By Claire Walla
When news of a possible demolition in Sagaponack made headlines last month, it peaked the interest of Lidz Pauyo. Though she lives and works in New York City, Pauyo had been searching for an old home to acquire and place on the plot of land she bought six years ago on Gull Rock Road in Sag Harbor.
“I’ve been looking for a historical structure because I find these houses very interesting,” she said.
While she had made several inquiries into other historic homes since buying her land, she said the price was either way too high, or she regrettably ended up making contact when it was already too late.
In mid-February, however, Pauyo read a blog written by Sally Spanburgh of the Bridgehampton Historical Society about a modest two-story home at 79 Parsonage Lane that had once belonged to an African American farmer named Bevery Stewart. According to Ann Sandford, Chair of the Sagaponack Village Architectural and Historical Review Board (AHRB), this is the only house on record that was owned by a black farmer in the first half of the 20th century — and it was up for grabs.
(A local developer named Michael Davis bought the property with hopes to revamp the main house, and demolish the small, two story home on the lot.)
Pauyo—who is African American herself—jumped at the opportunity.
“I made an appointment [with Davis] to see the house and then said I’d like to move it,” Pauyo recalled. “I said I live in a community where this may have some significance.”
She is now in the midst of plans to acquire the two-story structure and move it to Sag Harbor, where she will make it her home. At a Sagaponack Village AHRB meeting last Friday, March 18, the board decided unanimously to approve Davis’ application to demolish, with the understanding that the home will actually be moved.
“We’re 99.9 percent clear it’s going to be moved,” Sandford declared at the meeting.
“I’m thrilled with how this has ended up,” said Spanburgh, who is also a member of the Southampton Town Landmarks and Historic Districts Board. “I’m sure there will be people who won’t be happy that the house is in a different community, but you have to be happy on some level that the house is preserved.”
The preservation of this modest structure was at the forefront of efforts within the black community to preserve history.
“Part of what we want is to appropriate recognition for those who did the farm work in Sagaponack,” said Lucius Ware, president of the East End chapter of the National Association for the Advancement of Colored People (NAACP).
In addition to keeping the home intact, Ware was eager to note that Davis has agreed to place a plaque on the side of the road just outside the home’s current location that will commemorate the history of African American farmers on the East End.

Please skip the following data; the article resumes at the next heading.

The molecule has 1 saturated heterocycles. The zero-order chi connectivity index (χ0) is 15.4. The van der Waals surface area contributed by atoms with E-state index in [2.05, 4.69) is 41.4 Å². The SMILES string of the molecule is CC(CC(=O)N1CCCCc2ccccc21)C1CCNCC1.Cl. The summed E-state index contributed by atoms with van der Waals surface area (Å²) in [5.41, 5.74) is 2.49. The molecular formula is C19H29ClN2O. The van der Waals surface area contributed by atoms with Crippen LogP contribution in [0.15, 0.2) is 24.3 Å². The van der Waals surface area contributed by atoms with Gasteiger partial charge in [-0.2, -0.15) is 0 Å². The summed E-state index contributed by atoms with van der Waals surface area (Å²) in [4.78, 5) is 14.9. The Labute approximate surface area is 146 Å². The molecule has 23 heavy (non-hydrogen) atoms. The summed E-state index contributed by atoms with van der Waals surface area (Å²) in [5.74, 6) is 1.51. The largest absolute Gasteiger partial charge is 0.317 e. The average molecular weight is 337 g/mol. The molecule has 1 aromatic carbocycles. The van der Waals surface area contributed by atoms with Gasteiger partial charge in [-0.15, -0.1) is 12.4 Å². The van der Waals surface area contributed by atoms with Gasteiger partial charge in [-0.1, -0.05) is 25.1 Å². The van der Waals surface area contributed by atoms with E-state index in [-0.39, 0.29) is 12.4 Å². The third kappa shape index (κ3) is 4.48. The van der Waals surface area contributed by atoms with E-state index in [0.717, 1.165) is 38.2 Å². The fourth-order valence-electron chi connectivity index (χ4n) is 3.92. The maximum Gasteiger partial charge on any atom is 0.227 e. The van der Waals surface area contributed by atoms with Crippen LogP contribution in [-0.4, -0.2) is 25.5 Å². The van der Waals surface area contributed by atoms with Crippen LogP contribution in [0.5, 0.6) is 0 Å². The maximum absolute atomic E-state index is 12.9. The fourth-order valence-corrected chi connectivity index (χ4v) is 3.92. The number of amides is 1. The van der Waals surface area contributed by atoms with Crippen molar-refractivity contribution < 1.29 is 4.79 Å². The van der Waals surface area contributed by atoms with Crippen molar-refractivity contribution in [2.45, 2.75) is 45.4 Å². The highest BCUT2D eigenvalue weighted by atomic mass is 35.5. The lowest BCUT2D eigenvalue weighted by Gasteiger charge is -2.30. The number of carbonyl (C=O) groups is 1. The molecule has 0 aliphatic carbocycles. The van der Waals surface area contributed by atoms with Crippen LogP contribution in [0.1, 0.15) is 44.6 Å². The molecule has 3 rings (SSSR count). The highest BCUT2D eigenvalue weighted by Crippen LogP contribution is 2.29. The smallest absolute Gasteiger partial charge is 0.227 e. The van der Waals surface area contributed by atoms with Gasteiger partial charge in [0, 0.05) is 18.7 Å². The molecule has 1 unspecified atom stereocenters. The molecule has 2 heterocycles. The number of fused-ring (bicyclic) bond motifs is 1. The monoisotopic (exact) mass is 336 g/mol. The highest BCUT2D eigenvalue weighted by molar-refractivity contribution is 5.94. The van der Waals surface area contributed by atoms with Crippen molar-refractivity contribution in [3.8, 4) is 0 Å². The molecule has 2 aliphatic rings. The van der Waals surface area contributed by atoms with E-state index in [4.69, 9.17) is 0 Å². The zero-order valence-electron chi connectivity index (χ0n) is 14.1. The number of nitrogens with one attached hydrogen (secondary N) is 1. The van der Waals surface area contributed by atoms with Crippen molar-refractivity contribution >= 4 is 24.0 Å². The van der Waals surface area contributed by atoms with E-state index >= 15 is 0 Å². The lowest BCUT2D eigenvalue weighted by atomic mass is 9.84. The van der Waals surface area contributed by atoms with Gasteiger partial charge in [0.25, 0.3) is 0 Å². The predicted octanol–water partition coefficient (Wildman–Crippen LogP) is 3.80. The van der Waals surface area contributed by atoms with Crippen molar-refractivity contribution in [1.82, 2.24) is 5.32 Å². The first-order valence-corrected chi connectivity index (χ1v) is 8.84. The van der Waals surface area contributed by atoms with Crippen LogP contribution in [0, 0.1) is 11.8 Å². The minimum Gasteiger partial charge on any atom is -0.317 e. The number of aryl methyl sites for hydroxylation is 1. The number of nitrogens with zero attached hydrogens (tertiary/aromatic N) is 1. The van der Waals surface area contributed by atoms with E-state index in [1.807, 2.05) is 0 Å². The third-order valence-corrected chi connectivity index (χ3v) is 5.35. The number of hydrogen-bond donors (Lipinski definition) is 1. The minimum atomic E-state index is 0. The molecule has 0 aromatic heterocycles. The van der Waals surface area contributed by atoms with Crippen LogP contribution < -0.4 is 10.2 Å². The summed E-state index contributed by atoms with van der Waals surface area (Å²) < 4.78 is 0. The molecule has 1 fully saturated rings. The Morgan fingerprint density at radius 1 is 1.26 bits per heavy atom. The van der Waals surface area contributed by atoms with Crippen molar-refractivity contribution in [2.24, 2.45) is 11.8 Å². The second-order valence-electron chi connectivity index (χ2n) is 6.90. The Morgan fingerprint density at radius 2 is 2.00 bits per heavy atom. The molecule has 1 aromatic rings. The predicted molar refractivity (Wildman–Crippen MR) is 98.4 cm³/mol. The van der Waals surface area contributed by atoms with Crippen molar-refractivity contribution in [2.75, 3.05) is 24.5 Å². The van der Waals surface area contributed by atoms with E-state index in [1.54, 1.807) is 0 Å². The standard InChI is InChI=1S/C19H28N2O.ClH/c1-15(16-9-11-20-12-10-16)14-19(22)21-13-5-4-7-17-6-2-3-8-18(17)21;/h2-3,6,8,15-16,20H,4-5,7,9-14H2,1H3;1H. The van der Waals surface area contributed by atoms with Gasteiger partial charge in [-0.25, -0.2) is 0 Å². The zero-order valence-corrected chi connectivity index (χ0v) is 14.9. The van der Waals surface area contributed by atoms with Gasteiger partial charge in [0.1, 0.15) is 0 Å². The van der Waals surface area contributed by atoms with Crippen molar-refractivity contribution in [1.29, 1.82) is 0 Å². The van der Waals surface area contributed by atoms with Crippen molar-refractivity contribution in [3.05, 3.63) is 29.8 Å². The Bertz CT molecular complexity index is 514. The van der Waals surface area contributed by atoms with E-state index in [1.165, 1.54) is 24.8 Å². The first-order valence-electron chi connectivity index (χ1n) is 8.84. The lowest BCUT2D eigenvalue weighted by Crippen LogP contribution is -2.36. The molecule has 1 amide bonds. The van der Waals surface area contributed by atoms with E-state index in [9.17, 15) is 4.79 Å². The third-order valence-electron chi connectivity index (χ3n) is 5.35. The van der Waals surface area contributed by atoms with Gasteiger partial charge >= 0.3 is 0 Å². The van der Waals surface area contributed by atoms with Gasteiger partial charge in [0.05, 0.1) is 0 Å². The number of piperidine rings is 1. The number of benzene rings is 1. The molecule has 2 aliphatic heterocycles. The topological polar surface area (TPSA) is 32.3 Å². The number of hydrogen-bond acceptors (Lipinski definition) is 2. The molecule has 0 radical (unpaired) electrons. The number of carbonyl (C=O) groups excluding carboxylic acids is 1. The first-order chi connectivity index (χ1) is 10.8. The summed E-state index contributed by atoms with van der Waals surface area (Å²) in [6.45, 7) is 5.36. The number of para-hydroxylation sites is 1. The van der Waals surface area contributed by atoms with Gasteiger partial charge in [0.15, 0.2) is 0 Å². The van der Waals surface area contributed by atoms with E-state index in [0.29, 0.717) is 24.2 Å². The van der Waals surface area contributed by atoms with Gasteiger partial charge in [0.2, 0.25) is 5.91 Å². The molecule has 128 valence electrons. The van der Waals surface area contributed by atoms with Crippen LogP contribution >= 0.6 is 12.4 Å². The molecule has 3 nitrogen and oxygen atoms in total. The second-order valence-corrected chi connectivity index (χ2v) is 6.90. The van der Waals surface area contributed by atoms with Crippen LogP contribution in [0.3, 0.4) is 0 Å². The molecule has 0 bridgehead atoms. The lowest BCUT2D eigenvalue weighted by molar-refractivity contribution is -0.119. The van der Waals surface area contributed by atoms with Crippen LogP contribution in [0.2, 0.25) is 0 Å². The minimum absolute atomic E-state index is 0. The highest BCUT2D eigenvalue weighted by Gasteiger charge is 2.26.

“I think we’re all on the same side as far as that’s concerned,” Davis said, adding that he’s “happy to donate a plaque that would go on the side of the road.”
In addition, Davis said he will take pictures of the home, as it stands now, which he intends to donate to the African American Museum of the East End in Southampton.
Pauyo has already retained a surveyor to do a topographical survey, and in about two weeks they will be able to perform the field work. In the meantime, Pauyo has been in contact with Dawn Movers, which is putting plans in place to move the structure.
In the past, telephone wires could be moved or adjusted to compensate for large structures rolling down the street. Today, however, the process is pricey. Instead, according to Stan Kazel of Dawn House Movers, the house will be broken down into five sections and transported across the Long Island Green Belt and into Sag Harbor Hills.
Kazel said his route of choice would take the dismembered building across the Sag Harbor Turnpike. However, he still needs to check with the Village of Sag Harbor to get clearance before finalizing plans. “I haven’t moved anything through that village in so long,” he said.
Kazel added that unless all paperwork is done and approved in the immediate future, the house will most likely be transported in September, after the height of summer.
Though Pauyo estimated the total cost of the procedure will run in the six figures, she said she’s excited to be able to preserve a part of African American history here on the East End, especially knowing that she’s relocated the house to another East End area with significance for the African American community.
Because the house has little architectural significance, Pauyo said she will not work to restore the home. But, because the building is in dire need of repairs, she said it will certainly be renovated.
Pauyo has yet to meet with Ware to establish exactly how to honor the house’s history from its new location, but she is open to new ideas.
“I really like the house,” she continued, “it’s worth it.”
Spanburgh added, “I think it’s a happy ending.”